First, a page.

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Thursday, January 06, 2005

imperialism and colonialism

michael brenner wrote the following in the comments section of the post on dershowitz:

"But Israel as colonial, imperialist state? Why, because Israel relies on big countries? What country in the Middle East doesn't? The Arabs relied on the Soviet Union during the Cold War and owe their statehoods to European colonial powers. What's the crime of Israelis except being too white for you? And what about the Israelis who hail from Arab countries, from which many were forced out? Also colonialist/imperialists?"

i think it's a fair question. rather than post a long comment, i'll post my thoughts as a blog entry.

there's more to the "colonialist/imperialist" analysis than reliance on big countries. i would really recommend the two books which i mentioned - "the question of palestine" and "the fateful triangle" - but i'll summarize my thoughts very briefly here.

first, the analysis is not about individual israelis. i wouldn't say that the jews forced out from arab countries are colonialists/imperialists, but then i wouldn't say it of the european jews either - most of them didn't go to israel because they shared the zionist vision - they went because they were forced out of europe. my grandparents, for example, moved to israel from czechoslovakia after WWII, and were virtually refugees. nobody physically forced them out, but it was impossible after returning from the camps to go on with life as usual, and the whole jewish community was leaving. i understand that the same sort of situation is mostly what caused most jews from iraq, tunisia and other arab countries to leave in the late 40's and early '50's. i imagine the same would tend to be true of colonizing people in general - they're the people who are most motivated to leave the home country, often because they're persecuted there. my point is that the analysis of israel as colonialist/imperialist is an analysis of the israeli state and its relationship to the world's main imperial power, the united states.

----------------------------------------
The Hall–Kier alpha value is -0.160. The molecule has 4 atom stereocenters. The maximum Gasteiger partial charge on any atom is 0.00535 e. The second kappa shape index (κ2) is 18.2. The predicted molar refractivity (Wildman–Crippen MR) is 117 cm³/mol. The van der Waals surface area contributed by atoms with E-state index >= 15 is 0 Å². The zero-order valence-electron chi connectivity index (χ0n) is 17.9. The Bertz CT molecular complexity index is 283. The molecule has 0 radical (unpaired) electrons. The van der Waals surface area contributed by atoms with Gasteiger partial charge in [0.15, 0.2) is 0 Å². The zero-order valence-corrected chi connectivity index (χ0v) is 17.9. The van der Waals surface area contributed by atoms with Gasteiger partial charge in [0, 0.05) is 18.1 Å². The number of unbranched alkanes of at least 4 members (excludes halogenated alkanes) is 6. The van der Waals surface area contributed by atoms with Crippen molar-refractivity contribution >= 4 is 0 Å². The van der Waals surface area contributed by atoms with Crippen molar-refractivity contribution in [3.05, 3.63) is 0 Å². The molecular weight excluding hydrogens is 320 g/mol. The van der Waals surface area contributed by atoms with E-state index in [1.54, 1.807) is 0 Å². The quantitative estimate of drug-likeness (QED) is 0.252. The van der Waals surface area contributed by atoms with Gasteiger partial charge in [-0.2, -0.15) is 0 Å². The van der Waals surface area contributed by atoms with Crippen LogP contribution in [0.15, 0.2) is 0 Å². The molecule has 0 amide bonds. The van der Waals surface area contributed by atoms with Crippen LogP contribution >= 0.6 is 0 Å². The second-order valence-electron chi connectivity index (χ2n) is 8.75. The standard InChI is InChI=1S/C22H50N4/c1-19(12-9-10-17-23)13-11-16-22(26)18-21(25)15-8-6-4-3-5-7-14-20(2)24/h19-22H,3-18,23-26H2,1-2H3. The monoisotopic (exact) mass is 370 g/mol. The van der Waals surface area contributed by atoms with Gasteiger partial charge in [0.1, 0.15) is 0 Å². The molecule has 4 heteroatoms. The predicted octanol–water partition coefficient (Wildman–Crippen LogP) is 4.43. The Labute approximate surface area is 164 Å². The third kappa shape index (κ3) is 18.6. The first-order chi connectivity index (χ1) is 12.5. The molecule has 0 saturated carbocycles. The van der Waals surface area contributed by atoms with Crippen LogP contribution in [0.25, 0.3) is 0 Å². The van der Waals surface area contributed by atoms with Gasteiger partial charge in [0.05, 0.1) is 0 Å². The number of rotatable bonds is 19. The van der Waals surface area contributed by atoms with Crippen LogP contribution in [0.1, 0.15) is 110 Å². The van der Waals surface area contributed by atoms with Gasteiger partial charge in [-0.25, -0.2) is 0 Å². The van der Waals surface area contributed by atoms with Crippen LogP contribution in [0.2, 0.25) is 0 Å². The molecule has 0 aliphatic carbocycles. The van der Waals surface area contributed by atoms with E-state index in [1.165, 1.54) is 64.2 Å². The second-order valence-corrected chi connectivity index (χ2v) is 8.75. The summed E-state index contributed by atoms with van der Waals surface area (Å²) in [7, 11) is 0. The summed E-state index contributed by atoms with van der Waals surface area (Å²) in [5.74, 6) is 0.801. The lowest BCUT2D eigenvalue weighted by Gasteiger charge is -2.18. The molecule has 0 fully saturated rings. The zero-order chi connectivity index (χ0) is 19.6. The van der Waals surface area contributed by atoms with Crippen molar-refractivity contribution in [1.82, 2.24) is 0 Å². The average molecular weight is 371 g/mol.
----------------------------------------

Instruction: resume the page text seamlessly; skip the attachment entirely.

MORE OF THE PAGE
second, i wouldn't consider the arab states on the whole to be imperialist or colonial states (i'd say iraq is, but that's a different story). israel is a colonial state because it was set up by a group of invading foreigners with an agenda of getting rid of the natives, and because it's a european jewish state in a land that has been predominantly non-jewish and non-european up until very
recently. the arab states *used* to be colonial states when the foreigners still ruled them, either by being in direct control, or from behind an "arab facade" like the british in india. the arab states currently, despite their many flaws, are not racially exclusive states ruled by a foreign ethnic group. that's why israel is a colonial state and the arab states are not. the fact that their borders and much of their form were set by the conquerers is not that significant a fact in this context, i don't think.

as for the imperialism part, i would argue that that the relationship between israel and the US is qualitatively different from the relationship between egypt and the US or saudi arabia and the US. egypt and saudi arabia get money to keep quiet, repress their populations, and keep the oil flowing. israel (and turkey, and iran before the revolution, and iraq before the invasion of kuwait) were local projections of US military power, hence much more directly tools of imperialism.

but even further, israel is a mini-imperial power on its own in the middle east. it has at some point or other violated the territory of each of its neighbors (palestine, egypt, jordan, syria, lebanon) and has occupied, long-term, the territories of four of those five nations (west bank, gaza strip, sinai, golan heights, southern lebanon). so while it serves US imperial interests, it also uses military conquest to further its own ambitious territorial agenda.

it's possible that back in the day, the relationship between say, the USSR and egypt, was similar to the modern-day relationship between the US and israel. if so, then arguably egypt was imperialist at the time. i don't know so much about that relationship, but in my understanding the USSR's posture in the middle east was rather defensive, since the oil states "belonged" to the US.


Yesh Gvul
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